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Noble Works Express Devotion to Humanity


The artist, who says he's not interested in "pretty pictures" but in art that tells a story about humanity and how we should live, explains his creative process …
The artist, who says he’s not interested in “pretty pictures” but in art that tells a story about humanity and how we should live, explains his creative process …
… to an attentive audience that was also treated to Smith's recitation of Tennyson's "Ulysses," the source of the exhibit's title.
… to an attentive audience that was also treated to Smith’s recitation of Tennyson’s “Ulysses,” the source of the exhibit’s title.
The gallery's exhibition title wall welcomes visitors and offers poetic insight into the artist's intentions.
The gallery’s exhibition title wall welcomes visitors and offers poetic insight into the artist’s intentions.
Bronze sculptures depicting beggars in Venice, Italy, tell stories of history and humanity.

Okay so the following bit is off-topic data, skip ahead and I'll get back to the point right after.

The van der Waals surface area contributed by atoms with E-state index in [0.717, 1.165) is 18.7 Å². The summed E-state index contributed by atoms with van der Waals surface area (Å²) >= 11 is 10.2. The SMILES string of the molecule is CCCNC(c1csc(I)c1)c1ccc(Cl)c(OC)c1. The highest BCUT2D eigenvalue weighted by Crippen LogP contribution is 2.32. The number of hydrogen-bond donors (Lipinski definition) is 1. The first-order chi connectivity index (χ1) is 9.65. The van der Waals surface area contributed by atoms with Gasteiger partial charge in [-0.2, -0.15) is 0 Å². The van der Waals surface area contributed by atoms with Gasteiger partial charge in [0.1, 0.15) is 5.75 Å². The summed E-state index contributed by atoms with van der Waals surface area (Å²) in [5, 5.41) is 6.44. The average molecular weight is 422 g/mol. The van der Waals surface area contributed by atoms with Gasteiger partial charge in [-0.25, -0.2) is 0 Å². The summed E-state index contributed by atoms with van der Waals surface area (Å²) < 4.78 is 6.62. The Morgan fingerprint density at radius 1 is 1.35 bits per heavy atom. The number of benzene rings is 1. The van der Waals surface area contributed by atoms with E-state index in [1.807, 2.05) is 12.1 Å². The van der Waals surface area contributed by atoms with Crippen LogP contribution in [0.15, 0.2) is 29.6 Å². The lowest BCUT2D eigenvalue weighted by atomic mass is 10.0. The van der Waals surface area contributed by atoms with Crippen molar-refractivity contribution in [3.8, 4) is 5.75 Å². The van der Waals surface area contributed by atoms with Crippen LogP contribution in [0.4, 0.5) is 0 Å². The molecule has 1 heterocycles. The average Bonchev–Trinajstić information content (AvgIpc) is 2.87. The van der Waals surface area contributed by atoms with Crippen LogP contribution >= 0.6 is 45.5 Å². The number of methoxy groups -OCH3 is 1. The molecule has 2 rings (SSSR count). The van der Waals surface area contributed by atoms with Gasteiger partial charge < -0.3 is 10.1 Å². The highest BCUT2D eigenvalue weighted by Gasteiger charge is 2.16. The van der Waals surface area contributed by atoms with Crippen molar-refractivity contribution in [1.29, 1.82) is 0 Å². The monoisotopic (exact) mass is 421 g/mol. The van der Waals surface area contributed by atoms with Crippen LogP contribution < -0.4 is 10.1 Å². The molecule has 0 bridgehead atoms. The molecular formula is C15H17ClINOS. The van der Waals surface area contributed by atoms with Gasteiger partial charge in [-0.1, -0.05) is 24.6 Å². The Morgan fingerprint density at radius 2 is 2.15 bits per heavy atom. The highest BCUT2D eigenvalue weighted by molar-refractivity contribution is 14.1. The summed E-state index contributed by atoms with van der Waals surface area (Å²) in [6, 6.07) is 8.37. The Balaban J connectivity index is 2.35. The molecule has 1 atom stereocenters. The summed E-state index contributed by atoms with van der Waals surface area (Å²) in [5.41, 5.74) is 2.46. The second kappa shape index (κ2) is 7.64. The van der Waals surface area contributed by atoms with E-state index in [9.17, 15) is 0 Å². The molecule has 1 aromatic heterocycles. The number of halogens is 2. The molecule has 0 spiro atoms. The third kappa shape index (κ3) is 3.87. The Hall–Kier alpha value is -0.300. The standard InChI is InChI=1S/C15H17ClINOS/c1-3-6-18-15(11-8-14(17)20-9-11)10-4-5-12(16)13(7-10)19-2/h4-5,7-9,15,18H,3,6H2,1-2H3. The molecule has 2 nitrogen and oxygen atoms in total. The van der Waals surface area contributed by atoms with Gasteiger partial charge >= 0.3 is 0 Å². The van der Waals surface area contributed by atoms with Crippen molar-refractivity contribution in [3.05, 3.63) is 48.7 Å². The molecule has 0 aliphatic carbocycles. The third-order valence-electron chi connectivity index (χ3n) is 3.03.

Bronze sculptures depicting beggars in Venice, Italy, tell stories of history and humanity.
The beauty of the gallery space is enhanced by the artistic offerings, light and shadows.
The beauty of the gallery space is enhanced by the artistic offerings, light and shadows.

“Though much is taken, much abides …,” an exhibit of bronze sculptures and drawings by Ed Smith, a professor of art at Marist College in Poughkeepsie, New York, opened Thursday in The Gallery at Penn College. Drawing on inspiration he uncovered on biennial art adventures in Venice, Italy, Smith devotes his “Beggars of Venice” series to illuminating the lives of the city’s most impoverished residents who he likens to mythic gods. Just as bronze figures have historically acknowledged great men or deeds, his figures strive to offer a glimpse into what is often overlooked, yet still noble. During the opening, Smith, a Guggenheim Fellow in sculpture and drawing and an associate member of the Royal British Society of Sculptors, read the renowned poem, “Ulysses,” by Alfred, Lord Tennyson – the source of his exhibit’s title. He also mentioned how impressed he was with the college’s embrace of humanism’s concepts, which include a belief in people’s potential and an emphasis on rational problem-solving. Gallery patrons can view Smith’s work through June 26; summer hours are 11 a.m. to 5 p.m. Tuesdays through Fridays and 1 to 4 p.m. Sundays (closed Saturdays and Mondays).

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